A National Prayer Breakfast Experience

A National Prayer Breakfast Experience

From the desk of Rabbi David Lyon

A National Prayer Breakfast Experience


The phone rang. It was Congresswoman Lizzie Fletcher, member of the United States House of Representatives from Texas’s 7th congressional district. She called to invite me to join her at the National Prayer Breakfast in Washington, D.C., in February. I was pleased to be her guest and make the day-trip to D.C. The Congresswoman had been at Beth Israel for an accountability session prior to the mid-term elections, and she was present in our sanctuary for the Sabbath of Comfort, following the tragedy at Tree of Life synagogue in Pittsburgh. It was an honor to be asked and it was an honor to support her.

When I shared the news with rabbinic colleagues outside Houston, they raised their eyebrows. You see, the National Prayer Breakfast, which began in 1955, with President Eisenhower, has become associated with deeply evangelical Christianity. I explained to my colleagues that I knew what to expect at the breakfast program; as a Texas rabbi, I’m not unfamiliar with being prayed “at” and “for.” On the day of the breakfast, Congresswoman Fletcher and her husband, Scott, an attorney, met me at my hotel. We had coffee and got acquainted before we made our way to the Washington Hilton Hotel.

Fortunately, we were just on time and avoided the crowd of more than 3,000 people who had already passed through security and been seated at their tables. With minutes to spare, we were guided to our assigned places at table 103. Stuffed like sardines in the ballroom with barely enough space for wait staff to pass behind and between the tables, we craned our necks to see the stage behind us where the program was about to begin. Large screens aided our view as the first of many speakers offered their prayers and personal words.

The general texts grew familiar fast. Each speaker graciously acknowledged the capacity crowd and all the peoples of faith who were present, though they didn’t name separate faith traditions. Then it happened; every hope-filled inspirational message concluded with, “We pray in the name of Jesus Christ our Lord.” The only exception was the new Senator from Nevada, Jacky Rosen, who was previously the president of her synagogue. She spoke beautifully and cited Isaiah 58, which she referenced as a familiar reading on Yom Kippur. Hers was like an island in a deep ocean of Christian prayer.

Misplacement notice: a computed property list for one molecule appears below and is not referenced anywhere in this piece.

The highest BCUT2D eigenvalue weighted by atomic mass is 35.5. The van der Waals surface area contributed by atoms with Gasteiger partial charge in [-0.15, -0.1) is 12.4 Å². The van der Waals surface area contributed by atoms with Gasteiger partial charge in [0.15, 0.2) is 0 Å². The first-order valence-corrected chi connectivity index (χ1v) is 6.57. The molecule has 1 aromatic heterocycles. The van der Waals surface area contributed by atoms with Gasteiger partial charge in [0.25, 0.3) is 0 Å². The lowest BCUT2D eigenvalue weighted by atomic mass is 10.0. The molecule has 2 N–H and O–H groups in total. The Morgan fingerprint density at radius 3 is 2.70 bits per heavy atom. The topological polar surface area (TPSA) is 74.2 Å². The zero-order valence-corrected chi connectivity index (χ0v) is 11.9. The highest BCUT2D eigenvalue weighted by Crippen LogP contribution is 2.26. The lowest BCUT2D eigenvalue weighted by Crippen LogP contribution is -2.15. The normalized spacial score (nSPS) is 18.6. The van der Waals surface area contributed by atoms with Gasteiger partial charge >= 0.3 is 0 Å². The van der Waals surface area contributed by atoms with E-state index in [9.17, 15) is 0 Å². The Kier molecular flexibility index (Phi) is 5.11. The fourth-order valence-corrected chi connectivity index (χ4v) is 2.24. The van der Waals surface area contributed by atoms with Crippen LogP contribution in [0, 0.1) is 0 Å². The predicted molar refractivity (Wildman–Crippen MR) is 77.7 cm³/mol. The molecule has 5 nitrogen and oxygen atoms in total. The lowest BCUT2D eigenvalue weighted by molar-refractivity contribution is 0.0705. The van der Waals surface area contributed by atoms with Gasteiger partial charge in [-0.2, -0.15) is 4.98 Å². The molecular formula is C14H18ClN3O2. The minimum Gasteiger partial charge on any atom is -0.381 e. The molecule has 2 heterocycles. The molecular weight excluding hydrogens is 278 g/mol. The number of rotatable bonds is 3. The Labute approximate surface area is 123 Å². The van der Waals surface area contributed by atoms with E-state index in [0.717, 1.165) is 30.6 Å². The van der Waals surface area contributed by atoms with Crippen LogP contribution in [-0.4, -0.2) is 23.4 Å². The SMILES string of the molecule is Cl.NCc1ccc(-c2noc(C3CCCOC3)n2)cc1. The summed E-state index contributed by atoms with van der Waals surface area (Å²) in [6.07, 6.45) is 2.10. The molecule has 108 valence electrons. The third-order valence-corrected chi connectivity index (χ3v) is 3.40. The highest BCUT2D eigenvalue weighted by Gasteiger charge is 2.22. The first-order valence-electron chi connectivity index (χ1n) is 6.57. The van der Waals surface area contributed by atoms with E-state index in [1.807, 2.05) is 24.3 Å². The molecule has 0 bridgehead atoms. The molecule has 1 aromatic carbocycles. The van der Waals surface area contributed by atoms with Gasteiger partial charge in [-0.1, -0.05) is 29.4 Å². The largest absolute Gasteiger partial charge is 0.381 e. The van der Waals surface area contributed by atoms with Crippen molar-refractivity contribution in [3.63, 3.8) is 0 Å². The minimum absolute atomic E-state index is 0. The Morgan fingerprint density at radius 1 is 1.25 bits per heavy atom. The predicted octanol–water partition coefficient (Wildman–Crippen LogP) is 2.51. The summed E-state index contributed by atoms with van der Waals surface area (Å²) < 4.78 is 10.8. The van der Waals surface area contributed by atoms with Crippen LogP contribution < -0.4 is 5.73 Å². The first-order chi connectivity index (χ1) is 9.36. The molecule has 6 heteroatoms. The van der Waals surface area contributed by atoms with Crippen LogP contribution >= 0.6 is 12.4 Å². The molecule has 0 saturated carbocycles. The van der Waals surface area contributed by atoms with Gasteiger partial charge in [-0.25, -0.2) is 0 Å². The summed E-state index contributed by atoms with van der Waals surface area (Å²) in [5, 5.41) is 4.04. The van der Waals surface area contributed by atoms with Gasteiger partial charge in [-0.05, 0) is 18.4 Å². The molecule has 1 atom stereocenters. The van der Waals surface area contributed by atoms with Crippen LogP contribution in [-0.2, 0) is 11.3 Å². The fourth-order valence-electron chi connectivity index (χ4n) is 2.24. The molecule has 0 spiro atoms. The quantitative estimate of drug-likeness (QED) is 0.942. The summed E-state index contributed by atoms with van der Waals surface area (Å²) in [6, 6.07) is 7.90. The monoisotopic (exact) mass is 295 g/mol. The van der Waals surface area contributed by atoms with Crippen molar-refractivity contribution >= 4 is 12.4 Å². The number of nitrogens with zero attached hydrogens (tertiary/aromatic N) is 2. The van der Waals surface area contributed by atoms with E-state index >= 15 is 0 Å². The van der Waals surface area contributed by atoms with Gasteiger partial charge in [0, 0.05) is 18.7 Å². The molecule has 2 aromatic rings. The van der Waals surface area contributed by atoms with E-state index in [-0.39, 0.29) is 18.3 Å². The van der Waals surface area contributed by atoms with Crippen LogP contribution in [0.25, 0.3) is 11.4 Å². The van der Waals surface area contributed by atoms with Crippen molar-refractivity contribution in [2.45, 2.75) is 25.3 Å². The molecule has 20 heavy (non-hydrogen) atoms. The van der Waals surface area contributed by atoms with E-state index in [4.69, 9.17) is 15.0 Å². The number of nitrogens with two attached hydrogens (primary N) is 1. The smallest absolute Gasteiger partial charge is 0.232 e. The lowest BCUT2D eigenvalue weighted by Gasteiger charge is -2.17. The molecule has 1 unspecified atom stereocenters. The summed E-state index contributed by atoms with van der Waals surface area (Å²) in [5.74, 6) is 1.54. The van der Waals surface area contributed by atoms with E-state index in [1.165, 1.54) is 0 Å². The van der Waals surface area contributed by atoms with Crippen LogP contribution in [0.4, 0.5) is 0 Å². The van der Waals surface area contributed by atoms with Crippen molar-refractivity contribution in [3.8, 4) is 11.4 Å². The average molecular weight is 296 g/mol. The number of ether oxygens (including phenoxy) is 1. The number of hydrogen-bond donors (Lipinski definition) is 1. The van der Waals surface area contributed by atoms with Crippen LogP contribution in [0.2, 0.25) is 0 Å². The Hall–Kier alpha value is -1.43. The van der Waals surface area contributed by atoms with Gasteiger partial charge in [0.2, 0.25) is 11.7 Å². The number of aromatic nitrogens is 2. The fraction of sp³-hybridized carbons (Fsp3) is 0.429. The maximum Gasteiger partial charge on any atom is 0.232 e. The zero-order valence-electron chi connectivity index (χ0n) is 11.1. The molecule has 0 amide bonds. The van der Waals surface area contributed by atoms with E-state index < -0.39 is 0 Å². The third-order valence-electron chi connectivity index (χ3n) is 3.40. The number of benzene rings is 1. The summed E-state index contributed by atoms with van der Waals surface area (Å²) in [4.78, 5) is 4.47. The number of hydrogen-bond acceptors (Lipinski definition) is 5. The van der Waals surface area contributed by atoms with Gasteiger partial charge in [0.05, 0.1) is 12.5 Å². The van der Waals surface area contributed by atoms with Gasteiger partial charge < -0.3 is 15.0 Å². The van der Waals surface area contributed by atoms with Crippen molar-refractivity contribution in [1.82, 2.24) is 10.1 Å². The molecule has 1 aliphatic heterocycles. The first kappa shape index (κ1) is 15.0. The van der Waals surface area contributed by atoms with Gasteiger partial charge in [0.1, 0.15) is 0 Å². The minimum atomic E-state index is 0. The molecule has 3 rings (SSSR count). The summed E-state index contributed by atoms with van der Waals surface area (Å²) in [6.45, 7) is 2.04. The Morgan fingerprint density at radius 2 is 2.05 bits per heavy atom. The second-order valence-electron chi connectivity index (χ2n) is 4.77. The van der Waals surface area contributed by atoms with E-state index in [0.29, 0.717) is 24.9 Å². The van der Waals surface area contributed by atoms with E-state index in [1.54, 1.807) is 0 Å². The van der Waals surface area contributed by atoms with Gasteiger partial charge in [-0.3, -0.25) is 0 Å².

Next, the keynote speaker addressed the scourge of slavery in the world. I still have no idea what he was talking about; he showed pictures of 18th century slavery juxtaposed to contemporary “slavery.” He didn’t speak of the horror of human trafficking or the pervasive lack of economic opportunity. But, he did give credit to President Trump for providing money to end the “sin” of HIV-AIDS.

During the program, Congresswoman Fletcher expressed concern for my feelings. I thanked her for her sensitivity, but I assured her that I knew what the event would be. I added with emphasis that I came expressly to honor her. She represents us in Houston, she stood with the Jewish community this past fall, and she brings to Washington, the values we share on issues that are important to all of us. No matter our political affiliation, the Congresswoman’s invitation was an honor, and my support was a reflection of our Jewish community’s interests in her success on Capitol Hill.

When I returned, I was asked if I was the only Jewish person in the room. As far I could tell, it was just the senator from Nevada, the bagels on the tables, and me. We were underwhelming in our attendance, but statistically about right as a people among the population. Before I left, I prayed my prayers, too, even though no one heard them that day. I prayed:

Baruch Atah Adonai, Praised are You, Adonai, Who hears my prayer: open the hearts and minds of those who claim to know You for themselves; reveal to all Your children the Truth created in Your image and reflected in the face of every human being; and, guide us to bear witness to Your truth by the words of our mouths, the wisdom in our hearts, and the deeds that flow through our hands.

And, God bless Congresswoman Lizzie Fletcher and her husband, Scott.

Amen and Amen.

Rabbi David A. Lyon is Senior Rabbi at Congregation Beth Israel in Houston, TX. Rabbi Lyon serves on the Board of Trustees of the Central Conference of American Rabbis and chairs its professional development committee. He is the author of God of Me: Imagining God Throughout Your Lifetime (Jewish Lights, 2011) available on Amazon.com. He can be heard on “iHeart-Radio” KODA 99.1 FM every Sunday at 6:45am CST. Listeners around the greater Houston area, and now the internet, tune in to hear his words about life and its meaning from a Jewish point-of-view. Each radio program is available as a Podcast, called “Heart to Heart with Rabbi David Lyon”. Click here to listen online, or download the iHeartRadio app.